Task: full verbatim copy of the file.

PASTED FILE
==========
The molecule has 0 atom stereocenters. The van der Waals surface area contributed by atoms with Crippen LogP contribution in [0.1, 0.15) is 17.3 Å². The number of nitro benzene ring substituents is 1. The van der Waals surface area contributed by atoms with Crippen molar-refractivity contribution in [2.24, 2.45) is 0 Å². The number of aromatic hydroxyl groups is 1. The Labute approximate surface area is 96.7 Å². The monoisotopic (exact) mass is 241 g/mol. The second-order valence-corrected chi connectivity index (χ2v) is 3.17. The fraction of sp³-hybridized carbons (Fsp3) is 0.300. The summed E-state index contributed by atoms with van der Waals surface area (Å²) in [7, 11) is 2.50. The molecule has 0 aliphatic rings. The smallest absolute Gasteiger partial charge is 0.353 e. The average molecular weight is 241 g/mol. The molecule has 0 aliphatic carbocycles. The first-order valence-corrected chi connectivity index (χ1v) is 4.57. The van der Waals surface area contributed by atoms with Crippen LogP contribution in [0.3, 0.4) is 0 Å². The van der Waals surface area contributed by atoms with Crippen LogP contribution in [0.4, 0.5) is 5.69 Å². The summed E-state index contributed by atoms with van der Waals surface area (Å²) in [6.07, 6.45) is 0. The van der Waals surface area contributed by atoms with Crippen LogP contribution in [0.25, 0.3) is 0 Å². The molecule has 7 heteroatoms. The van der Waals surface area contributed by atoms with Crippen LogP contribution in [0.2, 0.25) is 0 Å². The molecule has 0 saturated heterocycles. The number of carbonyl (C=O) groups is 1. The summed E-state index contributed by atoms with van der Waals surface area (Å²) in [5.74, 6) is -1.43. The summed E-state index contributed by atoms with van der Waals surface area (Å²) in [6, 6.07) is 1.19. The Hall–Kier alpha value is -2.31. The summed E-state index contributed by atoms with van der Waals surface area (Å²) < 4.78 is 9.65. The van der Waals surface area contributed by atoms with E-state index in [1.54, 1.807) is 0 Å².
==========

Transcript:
The molecule has 0 atom stereocenters. The van der Waals surface area contributed by atoms with Crippen LogP contribution in [0.1, 0.15) is 17.3 Å². The number of nitro benzene ring substituents is 1. The van der Waals surface area contributed by atoms with Crippen molar-refractivity contribution in [2.24, 2.45) is 0 Å². The number of aromatic hydroxyl groups is 1. The Labute approximate surface area is 96.7 Å². The monoisotopic (exact) mass is 241 g/mol. The second-order valence-corrected chi connectivity index (χ2v) is 3.17. The fraction of sp³-hybridized carbons (Fsp3) is 0.300. The summed E-state index contributed by atoms with van der Waals surface area (Å²) in [7, 11) is 2.50. The molecule has 0 aliphatic rings. The smallest absolute Gasteiger partial charge is 0.353 e. The average molecular weight is 241 g/mol. The molecule has 0 aliphatic carbocycles. The first-order valence-corrected chi connectivity index (χ1v) is 4.57. The van der Waals surface area contributed by atoms with Crippen LogP contribution in [0.3, 0.4) is 0 Å². The van der Waals surface area contributed by atoms with Crippen LogP contribution in [0.4, 0.5) is 5.69 Å². The summed E-state index contributed by atoms with van der Waals surface area (Å²) in [6.07, 6.45) is 0. The van der Waals surface area contributed by atoms with Crippen LogP contribution in [0.25, 0.3) is 0 Å². The molecule has 7 heteroatoms. The van der Waals surface area contributed by atoms with Crippen LogP contribution in [0.2, 0.25) is 0 Å². The molecule has 0 saturated heterocycles. The number of carbonyl (C=O) groups is 1. The summed E-state index contributed by atoms with van der Waals surface area (Å²) in [5.74, 6) is -1.43. The summed E-state index contributed by atoms with van der Waals surface area (Å²) in [6, 6.07) is 1.19. The Hall–Kier alpha value is -2.31. The summed E-state index contributed by atoms with van der Waals surface area (Å²) < 4.78 is 9.65. The van der Waals surface area contributed by atoms with E-state index in [1.54, 1.807) is 0 Å².